Henry Schmidt, Appellant, v. United States of America, Appellee, 237 F.2d 542 (8th Cir. 1956)Annotate this Case
Jerome F. Duggan, St. Louis, Mo. (Sidney W. Horwitz, and Dubinsky & Duggan, St. Louis, Mo., on the brief), for appellant.
Forrest Boecker, Asst. U. S. Atty., St. Louis, Mo., (Harry Richards, U. S. Atty., St. Louis, Mo., and Robert C. Tucker, Asst. U. S. Atty., St. Louis, Mo., on the brief), for appellee.
Before JOHNSEN, VAN OOSTERHOUT and WHITTAKER, Circuit Judges.
WHITTAKER, Circuit Judge.
Appellant, Henry Schmidt, a business agent of Local 682 of the Building Material and Construction Chauffeurs Union, at St. Louis, and one Peter Higgins, were charged, by indictment in six counts, with having — in Count One — conspired to extort, and — in Count Four — with having extorted, by threats of physical violence, the sum of $500 from a contractor named C. Hubert Gragg, and with having — in Count Two — conspired to extort, and — in Count Five — with having extorted, by threats of physical violence, the sum of $1,300 from Mid-States Construction Company, and its president, O. A. Holdren, all in violation of Section 1951, Title 18, U.S.C. Counts Three and Six of the Indictment were dismissed by the Court.
Schmidt and Higgins entered pleas of not guilty. The case was tried to a jury. The jury returned a verdict of guilty on all four counts. The Court sentenced both defendants to imprisonment for ten years on each count, the sentences to run concurrently, and thereafter granted leave to Schmidt to prosecute this appeal from the sentences in forma pauperis.
Appellant's sole and only claim here is that the district court committed prejudicial error in refusing to declare a mistrial because of improper remarks in the closing argument of the Government's counsel.
Appellant first complains of the statement "I believe in the guilt of these two defendants under this evidence", and argues that it was improper and prejudicial and, because of it, the Court should have declared a mistrial. But there was no such motion. There was not even an objection to the statement. Hence, there was nothing for the Court to rule upon. Moreover, it is not misconduct for a district attorney to express his personal belief in the guilt of a defendant, if such belief is expressly based, as it was here, on the evidence, and the jury is not led to believe that the district attorney is basing his belief upon evidence not in the record. Henderson v. United States, 6 Cir., 218 F.2d 14, 19, certiorari denied 349 U.S. 920, 75 S. Ct. 660, 99 L. Ed. 1253.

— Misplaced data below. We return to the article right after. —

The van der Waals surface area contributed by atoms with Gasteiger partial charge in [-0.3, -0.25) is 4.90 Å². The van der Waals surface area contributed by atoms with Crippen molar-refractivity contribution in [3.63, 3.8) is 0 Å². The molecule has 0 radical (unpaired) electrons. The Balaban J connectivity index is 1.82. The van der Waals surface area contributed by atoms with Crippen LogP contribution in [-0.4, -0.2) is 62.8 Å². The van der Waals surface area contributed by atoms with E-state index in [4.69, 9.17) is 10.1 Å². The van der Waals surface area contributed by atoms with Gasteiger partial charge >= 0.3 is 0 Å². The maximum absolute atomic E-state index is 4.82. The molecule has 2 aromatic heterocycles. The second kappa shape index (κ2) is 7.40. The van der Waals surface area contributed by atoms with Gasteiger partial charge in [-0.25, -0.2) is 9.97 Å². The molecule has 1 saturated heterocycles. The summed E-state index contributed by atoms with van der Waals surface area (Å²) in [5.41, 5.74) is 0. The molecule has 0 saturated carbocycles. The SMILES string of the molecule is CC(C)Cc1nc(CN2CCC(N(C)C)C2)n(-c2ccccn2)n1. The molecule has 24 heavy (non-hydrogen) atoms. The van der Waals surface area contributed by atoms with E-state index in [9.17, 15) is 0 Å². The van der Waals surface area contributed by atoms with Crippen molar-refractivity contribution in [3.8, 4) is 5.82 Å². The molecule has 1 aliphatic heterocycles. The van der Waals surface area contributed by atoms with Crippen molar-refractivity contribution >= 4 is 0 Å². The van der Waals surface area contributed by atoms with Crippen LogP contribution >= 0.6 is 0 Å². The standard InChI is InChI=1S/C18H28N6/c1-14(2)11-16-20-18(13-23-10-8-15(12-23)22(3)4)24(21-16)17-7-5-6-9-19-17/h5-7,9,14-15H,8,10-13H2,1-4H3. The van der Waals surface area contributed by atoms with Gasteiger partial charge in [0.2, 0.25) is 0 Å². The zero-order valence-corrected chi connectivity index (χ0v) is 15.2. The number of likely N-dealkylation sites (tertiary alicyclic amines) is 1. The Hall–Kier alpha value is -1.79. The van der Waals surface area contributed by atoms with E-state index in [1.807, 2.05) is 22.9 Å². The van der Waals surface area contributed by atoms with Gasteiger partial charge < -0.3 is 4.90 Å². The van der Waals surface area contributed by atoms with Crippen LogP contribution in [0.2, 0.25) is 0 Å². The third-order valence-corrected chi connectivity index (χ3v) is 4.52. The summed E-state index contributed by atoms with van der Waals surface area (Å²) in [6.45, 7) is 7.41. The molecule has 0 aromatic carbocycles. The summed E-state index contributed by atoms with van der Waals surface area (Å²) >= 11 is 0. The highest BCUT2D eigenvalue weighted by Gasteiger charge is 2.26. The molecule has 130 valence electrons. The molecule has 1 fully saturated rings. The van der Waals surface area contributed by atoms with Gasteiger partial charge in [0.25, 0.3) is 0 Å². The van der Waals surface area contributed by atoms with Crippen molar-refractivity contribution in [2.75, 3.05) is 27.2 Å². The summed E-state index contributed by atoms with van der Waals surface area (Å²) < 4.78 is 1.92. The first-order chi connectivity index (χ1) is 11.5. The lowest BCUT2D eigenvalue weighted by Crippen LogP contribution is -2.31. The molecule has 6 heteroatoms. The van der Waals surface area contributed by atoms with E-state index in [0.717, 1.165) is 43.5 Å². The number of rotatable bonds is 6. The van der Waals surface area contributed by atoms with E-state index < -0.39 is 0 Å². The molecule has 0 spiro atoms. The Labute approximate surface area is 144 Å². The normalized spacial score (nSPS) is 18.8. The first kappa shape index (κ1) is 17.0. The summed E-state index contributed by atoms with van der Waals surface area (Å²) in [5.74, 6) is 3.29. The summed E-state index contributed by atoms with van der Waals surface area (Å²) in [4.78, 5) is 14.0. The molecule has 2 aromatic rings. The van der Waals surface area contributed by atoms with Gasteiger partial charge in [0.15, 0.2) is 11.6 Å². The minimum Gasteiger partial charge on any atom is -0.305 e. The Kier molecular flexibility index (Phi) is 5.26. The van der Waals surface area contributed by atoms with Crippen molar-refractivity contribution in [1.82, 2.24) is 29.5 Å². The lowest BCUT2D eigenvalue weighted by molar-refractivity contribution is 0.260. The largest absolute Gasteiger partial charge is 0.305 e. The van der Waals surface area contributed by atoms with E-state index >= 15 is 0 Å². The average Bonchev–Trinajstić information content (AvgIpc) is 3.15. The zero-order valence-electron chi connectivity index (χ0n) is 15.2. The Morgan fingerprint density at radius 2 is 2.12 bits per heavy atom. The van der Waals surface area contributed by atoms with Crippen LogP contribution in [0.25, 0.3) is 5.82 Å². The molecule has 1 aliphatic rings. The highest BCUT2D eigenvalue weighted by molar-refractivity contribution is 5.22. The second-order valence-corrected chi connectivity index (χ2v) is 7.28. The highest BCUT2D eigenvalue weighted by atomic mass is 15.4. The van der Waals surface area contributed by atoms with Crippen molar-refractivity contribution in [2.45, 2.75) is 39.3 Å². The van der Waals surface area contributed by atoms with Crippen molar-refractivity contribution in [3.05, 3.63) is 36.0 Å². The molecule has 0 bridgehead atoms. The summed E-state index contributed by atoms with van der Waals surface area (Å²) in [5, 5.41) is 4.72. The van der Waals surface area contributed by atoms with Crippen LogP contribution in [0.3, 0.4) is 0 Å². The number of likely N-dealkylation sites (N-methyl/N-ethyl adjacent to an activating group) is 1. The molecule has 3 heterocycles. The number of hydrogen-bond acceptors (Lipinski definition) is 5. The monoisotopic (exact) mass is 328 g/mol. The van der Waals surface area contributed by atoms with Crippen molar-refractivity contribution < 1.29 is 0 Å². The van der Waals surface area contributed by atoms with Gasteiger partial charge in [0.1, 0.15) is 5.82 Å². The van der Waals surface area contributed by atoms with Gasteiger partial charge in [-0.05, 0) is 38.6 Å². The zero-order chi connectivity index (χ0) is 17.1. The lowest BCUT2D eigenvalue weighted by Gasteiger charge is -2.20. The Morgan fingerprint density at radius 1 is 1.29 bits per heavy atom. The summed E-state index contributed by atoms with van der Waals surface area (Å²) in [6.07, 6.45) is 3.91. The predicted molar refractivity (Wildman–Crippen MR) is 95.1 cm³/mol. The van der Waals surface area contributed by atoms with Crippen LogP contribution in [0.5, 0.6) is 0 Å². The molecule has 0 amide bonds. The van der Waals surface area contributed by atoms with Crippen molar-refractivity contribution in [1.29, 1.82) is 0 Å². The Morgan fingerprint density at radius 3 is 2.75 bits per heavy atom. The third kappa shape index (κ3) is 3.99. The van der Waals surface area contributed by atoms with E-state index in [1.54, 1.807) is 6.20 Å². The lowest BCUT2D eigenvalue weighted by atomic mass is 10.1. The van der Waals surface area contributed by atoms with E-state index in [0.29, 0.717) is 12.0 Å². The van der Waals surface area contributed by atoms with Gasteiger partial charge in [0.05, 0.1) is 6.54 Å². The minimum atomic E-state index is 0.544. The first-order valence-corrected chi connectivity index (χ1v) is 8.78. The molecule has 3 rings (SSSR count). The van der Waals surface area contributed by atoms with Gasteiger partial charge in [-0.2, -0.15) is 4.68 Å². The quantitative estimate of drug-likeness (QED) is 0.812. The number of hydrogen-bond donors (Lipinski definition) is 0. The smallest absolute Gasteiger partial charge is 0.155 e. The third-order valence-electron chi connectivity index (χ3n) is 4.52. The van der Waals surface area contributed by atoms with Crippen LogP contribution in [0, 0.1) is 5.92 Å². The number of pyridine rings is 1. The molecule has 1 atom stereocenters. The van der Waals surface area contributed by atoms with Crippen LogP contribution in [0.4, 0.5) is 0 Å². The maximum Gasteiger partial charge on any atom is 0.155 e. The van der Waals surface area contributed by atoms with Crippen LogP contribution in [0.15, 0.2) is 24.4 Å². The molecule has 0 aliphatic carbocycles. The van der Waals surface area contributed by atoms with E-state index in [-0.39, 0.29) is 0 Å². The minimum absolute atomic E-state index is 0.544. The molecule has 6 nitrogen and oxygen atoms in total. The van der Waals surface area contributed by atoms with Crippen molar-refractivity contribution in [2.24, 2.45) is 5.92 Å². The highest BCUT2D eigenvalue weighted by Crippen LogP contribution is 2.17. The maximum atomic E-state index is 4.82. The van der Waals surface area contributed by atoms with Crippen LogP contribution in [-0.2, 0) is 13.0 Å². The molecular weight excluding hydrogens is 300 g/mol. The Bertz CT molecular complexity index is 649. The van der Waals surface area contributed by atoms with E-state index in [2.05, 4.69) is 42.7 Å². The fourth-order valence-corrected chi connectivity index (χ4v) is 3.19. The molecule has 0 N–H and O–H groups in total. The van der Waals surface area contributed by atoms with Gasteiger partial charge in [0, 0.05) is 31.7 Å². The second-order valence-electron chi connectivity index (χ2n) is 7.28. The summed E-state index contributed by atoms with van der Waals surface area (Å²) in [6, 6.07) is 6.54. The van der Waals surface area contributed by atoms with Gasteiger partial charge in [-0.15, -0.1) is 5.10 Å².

Appellant next complains of the statement "* * * Indictments were returned in labor racketeering cases and in all cases they resulted in conviction, it's no witch hunting", arguing that this went outside the record and purported to tell the jury what had happened in other like cases, and that this was prejudicial to appellant, and that the Court erred in overruling his motion for a mistrial. But, the Court immediately sustained appellant's objection to the argument and told the jury the statement was not a fact, and admonished the Government's counsel not to press the matter further, and, thereupon, the Government's counsel acknowledged the error of his statement before the jury. Moreover, this argument was made in answer to the argument of appellant's counsel, attempting to persuade the jury that the Government's witness, Gragg, should not be believed, saying, "I think the answer to that is this, that when this wave of hysteria hit the city of St. Louis about two years ago, and we came up with indictments of labor leaders of some twenty or twenty-five, I think Mr. Gragg rushed in with his tale, believing that his company was going to hit the headlines and that he was going to be well and favorably known as a contractor * * *", and, therefore, the criticized argument of the Government's counsel was provoked and invited, and, hence, in these circumstances was not improper, Myres v. United States, 8 Cir., 174 F.2d 329, 339, certiorari denied 338 U.S. 849, 70 S. Ct. 91, 94 L. Ed. 520; Baker v. United States, 8 Cir., 115 F.2d 533, 544, certiorari denied 312 U.S. 692, 61 S. Ct. 711, 85 L. Ed. 1128.
Finally, appellant complains of the use of the word "racketeers" in the statement of the Government's counsel that Gragg "didn't know whether the racketeers were together or not", and also complains of the statement that "I'm most happy to limit my remarks to the defendants in this case on the evidence in this case, and I say to you it shows that they're racketeers, guilty under the criminal racketeering law." Appellant's counsel moved for mistrial because of this argument, and the motion was overruled, appellant says, to his prejudice. The statute under which appellant was indicted is captioned "Racketeering", and we think it was not improper, in the circumstances here, for the Government's Counsel to say that, in his view, the evidence showed that the defendants were racketeers, Portman v. United States, 8 Cir., 34 F.2d 406, 408; LaFeber v. United States, 8 Cir., 59 F.2d 588, and Gray v. United States, 8 Cir., 14 F.2d 366. Moreover, any possible prejudice to appellant by the criticized argument was rendered innocuous by the trial court's prompt and sharp reprimand of Government's counsel, saying "I'm going to run this court, Mr. Boecker, and you're going to have to use a little judgment in your argument, and the question here is whether they're guilty or innocent of this crime, and let's not get into something that hasn't got anything to do with it."
It follows that the Court did not commit prejudicial error in refusing to declare a mistrial because of any improper statements in the closing arguments of the Government's counsel and the judgment appealed from is affirmed.